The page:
Plants Not Pills (https://www.plantsnotpillscbd.com/who-we-are)
This is the product that has recently come to my attention through the two dogs, Pao and China above. Please browse their website. They fulfill all the necessary requirements for a high quality CBD product.
Contact details for any questions or research you may like to do.
Clinica Veterinaria Volpevets, 931189789, Vet called Nacho, Barcelona
Visits a domicilio 650 85 56 62
Contact person for PlantsnotPills: Lili @ 63823 92 64
Dogs Naturally Magazine
The Gos d'Atura, Perro de Pastor Catalan or Catalan Sheepdog are an ancient and rare breed of herding dog that developed in Catalonia, during the establishment of the Roman Empire. The breed was officially recognised in Catalonia in 1929, but, is also bred in Germany, Finland and Sweden.
Catalan Sheepdogs are high spirited and cheerful; are well known for being able to do the 'doggy dance'; are highly intelligent, often used by the police and security agents; an agile breed that excels in dog sports and extremely loyal to their human owners.
What do they look like?
They sporting full beards and mustaches that give them a funny look. They have an intense intelligent and alert expression with expressive deep amber coloured button shaped eyes and long straight hair. They can be brown, black or cream in colour.
History & Development
The Catalan Sheepdog developed during the time when the Roman Empire began to flourish between 200 and 100 BC. The livestock guard dogs, that the Romans brought with them were crossed with the local Catalan dogs, thus developing the first line of the Catalan Sheepdog breed.
When the Roman conquerors arrived in the Iberian Peninsula around 200 to 100 B.C. they brought with them two types of dogs. One breed was used to defend and protect the Roman quarters, to tend their flocks of sheep as well as to help in attacking the enemies. The other breed, a dog with a lighter build was used to herd cattle. These dogs that are thought to be the ancestors of the Italian Bergamasco were mated with the native Catalan dogs to give the Catalan Sheepdog of today.
Gradually, these dogs spread all across Europe and became particularly popular in the Catalonia region. During the civil war in Spain, the dogs were often used to carry messages between command centres. They were also used as guard dogs.
Driving and tending the flock is the true calling of a Catalan Sheepdog. These dogs have a natural instinct of caring for the flock. A Catalan Sheepdog would amiably perform the commands of the shepherd but in most instances the dog will act on its own, making its own decisions concerning the monitoring of the flock. This hardworking breed has been the able and irreplaceable supporter of shepherds for hundreds of years, vigilant and courageous and well able to protect the flock entrusted to its care.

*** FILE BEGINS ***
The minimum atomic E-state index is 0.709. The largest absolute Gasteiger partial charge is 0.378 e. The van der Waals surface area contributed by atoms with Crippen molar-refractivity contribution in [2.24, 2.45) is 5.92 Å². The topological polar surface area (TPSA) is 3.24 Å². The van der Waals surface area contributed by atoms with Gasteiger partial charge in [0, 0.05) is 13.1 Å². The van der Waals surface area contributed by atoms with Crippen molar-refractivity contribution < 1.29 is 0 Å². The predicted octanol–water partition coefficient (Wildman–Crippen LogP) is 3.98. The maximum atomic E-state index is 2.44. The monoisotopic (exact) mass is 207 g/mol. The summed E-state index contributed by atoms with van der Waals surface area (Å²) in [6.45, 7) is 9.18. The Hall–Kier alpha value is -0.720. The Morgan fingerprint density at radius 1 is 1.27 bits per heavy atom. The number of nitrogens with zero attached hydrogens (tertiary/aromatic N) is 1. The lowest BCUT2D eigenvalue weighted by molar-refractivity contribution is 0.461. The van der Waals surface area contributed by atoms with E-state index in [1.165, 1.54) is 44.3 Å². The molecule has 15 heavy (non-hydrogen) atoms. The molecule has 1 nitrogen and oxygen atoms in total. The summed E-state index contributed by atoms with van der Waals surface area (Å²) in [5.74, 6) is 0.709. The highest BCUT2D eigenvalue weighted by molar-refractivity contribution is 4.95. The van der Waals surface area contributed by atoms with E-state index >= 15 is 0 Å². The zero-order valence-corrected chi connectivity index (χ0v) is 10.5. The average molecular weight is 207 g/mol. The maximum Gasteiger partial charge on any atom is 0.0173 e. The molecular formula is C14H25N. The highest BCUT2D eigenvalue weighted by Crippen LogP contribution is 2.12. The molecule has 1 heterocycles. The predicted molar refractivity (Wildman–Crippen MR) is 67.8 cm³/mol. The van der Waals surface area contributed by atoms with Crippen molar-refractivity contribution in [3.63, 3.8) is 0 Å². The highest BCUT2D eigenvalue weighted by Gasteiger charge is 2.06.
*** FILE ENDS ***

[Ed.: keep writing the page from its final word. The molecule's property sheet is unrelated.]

After the 2nd World War, the dog’s population dramatically declined. Some specimens were destroyed, others were rarely bred. Demographic movement is considered to be the major cause of population decline. During the 1950s and 1960s, a lot of farms were closed when people from the countryside moved into towns. Demand for the breed dwindled, the dogs fell into disuse. In 1970 a group of breeders worked together to regenerate the breed. Remaining specimens were found and bought from the shepherds and intensive breeding was begun. Today the breed is still considered to be rare but thanks to the dedicated breeders, the population is slowly but surely growing.
Catalan Sheepdog Personalities
Cobi, the Catalan Sheepdog, was the official mascot of the 1992 Barcelona Olympics.
Coby represents a Catalan Sheepdog in Cubist style inspired by the interpretations from Picasso of a masterpiece from Velazquez, Las Meninas.
Cobi was designed by Javier Mariscal and he was unveiled to the public in 1987. His name was derived from the Barcelona Olympic Organising Committee (COOB).
Before and during the Games, Cobi was shown in a variety of advertisements for Olympic sponsors such as Coca-Cola, Brother Industries and Danone. He even had his own anime television series, The Cobi Troupe. He also appeared on an extensive range of souvenirs, dubbed Cobiana. During the Games an inflatable Cobi was tethered to the Barcelona waterfront.
Other famous Catalan Sheepdog personalities
Einstein and Copernicus from the movie 'Back to the Future' are Catalan Sheepdogs.
'Back to the Future' tells the story of Marty McFly and the scientist Dr. Emmett Brown, or commonly referred to as “Doc” and how they travel back in time to alter their history and return in 1985. Einstein (also called Einie) and Copernicus were the Doc’s pet Catalan Sheepdogs. However, it was Einstein who had a bigger role to play in the film.
Hello Everyone. My name is Noa
Please, during the fiesta of Sant Joan,
Don't buy fireworks.
The noise that they make,
frightens me so much.
Hear like your Pet
Our pets hear a different range of noises than we do, for example dogs can hear a wider range of frequencies, and, cats can hear a higher pitch. Dogs and cats can also rotate their ears, allowing them to receive stereo sounds. Combine these attributes with other, higher functioning senses that your pet may possess and we can start to understand why out animals are most affected by the whizzing, fizzing, exploding, popping noise of fireworks. Living creatures (including us) are naturally wired to react to sudden and loud noises. Their senses are attuned for survival.
So what can we do during the holiday of Sant Joan, to help other animals who feel the same as Noa?
About Heat Stroke